5 posts • joined Friday 7th August 2009 04:57 GMT
I'll probably get flamed for this but I'll say it anyway...
...I was part of a Dixons H.O. team back in the early 80s when they commissioned a survey to find out who sold the most gear. Of course, everyone know the answer, but it turned out that it was the exact opposite of what was expected. Our consistently top selling sales people were: not that knowledgeable about product, had families, or lived with their mums, didn't have much in the way of hobbies and didn't have that much interest in the stuff we sold. But they liked selling.
We (I) redesigned the application form to sift out these people and as a result Dixons sales boomed from 1981 - 1987 (When I left) and beyond.
There you go. I'll get me coat...
I assumed the easy way was to have a gps in the phone that switched it off over (say) 10 mph. That coupled with legislation would get most people off their phones while driving.
If it was mandatory for all new phones to be fitted thus you'd cover a good percentage in a year, big fine if caught driving with un-nobbled phone.
The other simple way would be to ban phones in the driving compartment of a car. Much like many states do with alcohol.
Too bad I couldn't sue the bastard who drove into me while chatting to his boss, wasn't illegal then.
Not sure why this is special
Don't think in 50 years of doing 3D i've seen many projectors that were twin lensed. Not in my local Odeon (Film or Digital) not when using red and green. Seldom in the 1950s (too expensive) .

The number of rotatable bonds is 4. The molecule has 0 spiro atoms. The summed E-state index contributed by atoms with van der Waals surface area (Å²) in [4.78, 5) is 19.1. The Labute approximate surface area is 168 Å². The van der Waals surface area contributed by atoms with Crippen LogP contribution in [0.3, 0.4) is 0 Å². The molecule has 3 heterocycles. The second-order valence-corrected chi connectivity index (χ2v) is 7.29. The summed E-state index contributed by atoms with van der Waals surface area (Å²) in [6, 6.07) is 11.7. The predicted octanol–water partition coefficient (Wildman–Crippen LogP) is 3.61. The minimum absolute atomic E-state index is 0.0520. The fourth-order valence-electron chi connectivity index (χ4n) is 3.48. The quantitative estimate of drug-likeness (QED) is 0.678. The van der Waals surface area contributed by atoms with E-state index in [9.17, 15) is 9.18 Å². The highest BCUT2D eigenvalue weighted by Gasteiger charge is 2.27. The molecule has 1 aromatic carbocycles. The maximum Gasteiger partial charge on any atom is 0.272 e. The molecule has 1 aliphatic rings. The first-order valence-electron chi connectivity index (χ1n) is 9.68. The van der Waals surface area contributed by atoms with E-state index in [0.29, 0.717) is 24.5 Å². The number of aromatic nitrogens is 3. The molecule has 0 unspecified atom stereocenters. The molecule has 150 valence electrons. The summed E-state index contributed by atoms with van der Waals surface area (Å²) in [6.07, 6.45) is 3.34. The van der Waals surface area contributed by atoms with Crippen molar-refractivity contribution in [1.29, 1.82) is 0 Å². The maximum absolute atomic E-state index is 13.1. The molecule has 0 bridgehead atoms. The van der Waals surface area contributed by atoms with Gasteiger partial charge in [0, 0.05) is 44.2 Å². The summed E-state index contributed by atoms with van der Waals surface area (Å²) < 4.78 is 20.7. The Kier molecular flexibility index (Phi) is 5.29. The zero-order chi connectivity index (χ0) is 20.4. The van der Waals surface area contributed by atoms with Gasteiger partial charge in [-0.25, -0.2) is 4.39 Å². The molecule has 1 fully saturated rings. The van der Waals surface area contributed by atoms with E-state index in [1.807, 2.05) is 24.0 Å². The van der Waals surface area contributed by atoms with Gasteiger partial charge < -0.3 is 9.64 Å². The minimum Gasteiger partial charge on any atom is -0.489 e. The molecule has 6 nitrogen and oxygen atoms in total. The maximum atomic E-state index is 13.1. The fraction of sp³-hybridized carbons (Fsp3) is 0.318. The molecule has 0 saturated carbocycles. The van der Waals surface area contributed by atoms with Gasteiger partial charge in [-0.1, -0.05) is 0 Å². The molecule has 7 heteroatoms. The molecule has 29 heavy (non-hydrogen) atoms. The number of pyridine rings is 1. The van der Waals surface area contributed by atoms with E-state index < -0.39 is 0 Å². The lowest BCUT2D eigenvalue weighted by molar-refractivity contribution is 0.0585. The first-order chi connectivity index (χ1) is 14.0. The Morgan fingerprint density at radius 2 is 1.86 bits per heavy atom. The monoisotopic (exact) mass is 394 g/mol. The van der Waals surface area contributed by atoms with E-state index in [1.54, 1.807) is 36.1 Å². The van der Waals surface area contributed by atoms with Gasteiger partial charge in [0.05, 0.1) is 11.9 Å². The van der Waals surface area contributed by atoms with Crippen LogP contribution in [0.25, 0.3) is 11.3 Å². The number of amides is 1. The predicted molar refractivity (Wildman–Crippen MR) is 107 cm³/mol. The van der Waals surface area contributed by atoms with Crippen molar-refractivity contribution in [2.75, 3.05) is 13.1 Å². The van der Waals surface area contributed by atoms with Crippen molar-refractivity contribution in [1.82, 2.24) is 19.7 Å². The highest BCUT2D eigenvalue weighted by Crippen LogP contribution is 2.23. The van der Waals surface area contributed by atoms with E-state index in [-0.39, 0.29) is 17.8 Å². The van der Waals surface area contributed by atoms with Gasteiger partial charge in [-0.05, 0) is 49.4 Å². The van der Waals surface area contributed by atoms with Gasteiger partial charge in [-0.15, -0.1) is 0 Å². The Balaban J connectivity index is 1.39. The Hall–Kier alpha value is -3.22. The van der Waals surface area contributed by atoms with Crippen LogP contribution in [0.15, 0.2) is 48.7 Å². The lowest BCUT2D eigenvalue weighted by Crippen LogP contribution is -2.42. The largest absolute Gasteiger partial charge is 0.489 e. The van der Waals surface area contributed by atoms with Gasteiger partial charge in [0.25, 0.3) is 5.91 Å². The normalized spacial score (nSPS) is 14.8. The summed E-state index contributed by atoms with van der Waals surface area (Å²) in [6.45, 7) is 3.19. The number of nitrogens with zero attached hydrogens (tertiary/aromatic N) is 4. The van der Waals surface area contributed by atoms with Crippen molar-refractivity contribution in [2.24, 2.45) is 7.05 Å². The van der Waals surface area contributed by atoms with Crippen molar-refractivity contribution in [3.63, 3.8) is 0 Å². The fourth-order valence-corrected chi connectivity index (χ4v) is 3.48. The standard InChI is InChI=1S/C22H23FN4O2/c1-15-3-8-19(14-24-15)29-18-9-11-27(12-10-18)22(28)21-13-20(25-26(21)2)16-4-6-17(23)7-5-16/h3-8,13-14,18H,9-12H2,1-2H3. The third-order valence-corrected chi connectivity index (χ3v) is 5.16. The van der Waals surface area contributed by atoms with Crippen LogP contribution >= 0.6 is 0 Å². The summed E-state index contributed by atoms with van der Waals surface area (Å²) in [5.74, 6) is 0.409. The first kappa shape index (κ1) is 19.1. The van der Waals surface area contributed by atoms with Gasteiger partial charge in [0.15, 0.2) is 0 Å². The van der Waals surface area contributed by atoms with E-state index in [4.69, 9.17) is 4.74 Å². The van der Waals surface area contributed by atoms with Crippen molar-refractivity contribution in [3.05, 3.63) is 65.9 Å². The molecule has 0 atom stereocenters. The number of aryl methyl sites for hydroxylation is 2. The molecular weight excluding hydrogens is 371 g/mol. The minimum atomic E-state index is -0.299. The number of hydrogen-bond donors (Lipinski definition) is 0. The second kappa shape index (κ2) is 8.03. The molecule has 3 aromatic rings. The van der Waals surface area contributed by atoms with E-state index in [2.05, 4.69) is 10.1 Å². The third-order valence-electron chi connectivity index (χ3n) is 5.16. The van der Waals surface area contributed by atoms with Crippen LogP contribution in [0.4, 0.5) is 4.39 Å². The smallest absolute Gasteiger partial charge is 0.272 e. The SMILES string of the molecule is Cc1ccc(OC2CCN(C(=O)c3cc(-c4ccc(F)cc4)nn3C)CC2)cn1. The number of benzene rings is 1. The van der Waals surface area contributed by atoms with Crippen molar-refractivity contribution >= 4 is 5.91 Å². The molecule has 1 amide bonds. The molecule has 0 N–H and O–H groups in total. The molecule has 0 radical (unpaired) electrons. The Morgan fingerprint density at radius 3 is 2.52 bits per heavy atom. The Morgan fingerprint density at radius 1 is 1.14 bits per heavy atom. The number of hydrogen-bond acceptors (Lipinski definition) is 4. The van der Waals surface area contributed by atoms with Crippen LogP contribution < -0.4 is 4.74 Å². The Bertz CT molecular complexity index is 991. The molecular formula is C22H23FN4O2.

Although on consumer projectors today twin systems would make for brighter images, but more complex set up.http://www.reghardware.co.uk/Design/graphics/icons/comment/thumb_down_32.png
Not only HD, but 3D as well from a normal flat picture. Jeez all the research and sweat that could have been saved had this come along earlier. Now if it could only take a low-res scan of my granny and turn it into a 2 hour movie that would be grand
Actually no big deal
The iPhone already has some of this stuff built in, there's a water detector at the far end of the jack socket, and many consumer devices have had mechanical 'spyware' built in for decades. I used to work in tech support for a major electrical in the 70s, there were obvious and hidden seals that would be broken by attempts to open cases, strange headed screws and spring loaded screws that you couldn't put back in again, and a small device that would tell you how many hours operation the device had been used for - useful for detecting if domestic equipment was used to death in a commercial enviroment - for example a CD player.